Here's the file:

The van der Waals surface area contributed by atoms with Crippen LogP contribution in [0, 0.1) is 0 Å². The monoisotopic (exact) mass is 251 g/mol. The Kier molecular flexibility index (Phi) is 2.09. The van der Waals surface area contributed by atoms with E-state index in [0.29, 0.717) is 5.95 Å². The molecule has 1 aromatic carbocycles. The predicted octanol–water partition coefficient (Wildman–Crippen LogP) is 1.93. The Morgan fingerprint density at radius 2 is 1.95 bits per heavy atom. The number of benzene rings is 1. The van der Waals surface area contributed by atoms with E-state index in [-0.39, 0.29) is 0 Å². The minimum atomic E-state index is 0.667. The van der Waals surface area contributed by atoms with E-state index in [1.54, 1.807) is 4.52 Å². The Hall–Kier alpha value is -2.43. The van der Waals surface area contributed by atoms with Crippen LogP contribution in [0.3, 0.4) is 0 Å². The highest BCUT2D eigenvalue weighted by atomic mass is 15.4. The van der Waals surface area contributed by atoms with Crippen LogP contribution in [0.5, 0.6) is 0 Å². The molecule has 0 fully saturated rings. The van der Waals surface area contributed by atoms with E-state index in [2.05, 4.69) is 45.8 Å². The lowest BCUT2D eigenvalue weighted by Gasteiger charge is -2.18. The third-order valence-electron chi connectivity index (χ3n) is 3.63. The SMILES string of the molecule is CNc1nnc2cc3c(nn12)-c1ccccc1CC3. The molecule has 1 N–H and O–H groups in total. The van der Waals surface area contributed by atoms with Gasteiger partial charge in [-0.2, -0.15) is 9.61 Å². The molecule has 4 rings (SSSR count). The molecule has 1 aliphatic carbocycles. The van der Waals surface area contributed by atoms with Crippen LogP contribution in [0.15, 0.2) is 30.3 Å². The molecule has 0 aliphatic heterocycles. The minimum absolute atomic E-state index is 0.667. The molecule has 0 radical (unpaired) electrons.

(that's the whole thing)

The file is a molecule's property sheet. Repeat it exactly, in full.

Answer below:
The van der Waals surface area contributed by atoms with Crippen LogP contribution in [0, 0.1) is 0 Å². The monoisotopic (exact) mass is 251 g/mol. The Kier molecular flexibility index (Phi) is 2.09. The van der Waals surface area contributed by atoms with E-state index in [0.29, 0.717) is 5.95 Å². The molecule has 1 aromatic carbocycles. The predicted octanol–water partition coefficient (Wildman–Crippen LogP) is 1.93. The Morgan fingerprint density at radius 2 is 1.95 bits per heavy atom. The number of benzene rings is 1. The van der Waals surface area contributed by atoms with E-state index in [-0.39, 0.29) is 0 Å². The minimum atomic E-state index is 0.667. The van der Waals surface area contributed by atoms with E-state index in [1.54, 1.807) is 4.52 Å². The Hall–Kier alpha value is -2.43. The van der Waals surface area contributed by atoms with Crippen LogP contribution in [0.3, 0.4) is 0 Å². The highest BCUT2D eigenvalue weighted by atomic mass is 15.4. The van der Waals surface area contributed by atoms with Crippen LogP contribution in [0.5, 0.6) is 0 Å². The molecule has 0 fully saturated rings. The van der Waals surface area contributed by atoms with E-state index in [2.05, 4.69) is 45.8 Å². The lowest BCUT2D eigenvalue weighted by Gasteiger charge is -2.18. The third-order valence-electron chi connectivity index (χ3n) is 3.63. The SMILES string of the molecule is CNc1nnc2cc3c(nn12)-c1ccccc1CC3. The molecule has 1 N–H and O–H groups in total. The van der Waals surface area contributed by atoms with Gasteiger partial charge in [-0.2, -0.15) is 9.61 Å². The molecule has 4 rings (SSSR count). The molecule has 1 aliphatic carbocycles. The van der Waals surface area contributed by atoms with Crippen LogP contribution in [0.15, 0.2) is 30.3 Å². The molecule has 0 aliphatic heterocycles. The minimum absolute atomic E-state index is 0.667. The molecule has 0 radical (unpaired) electrons.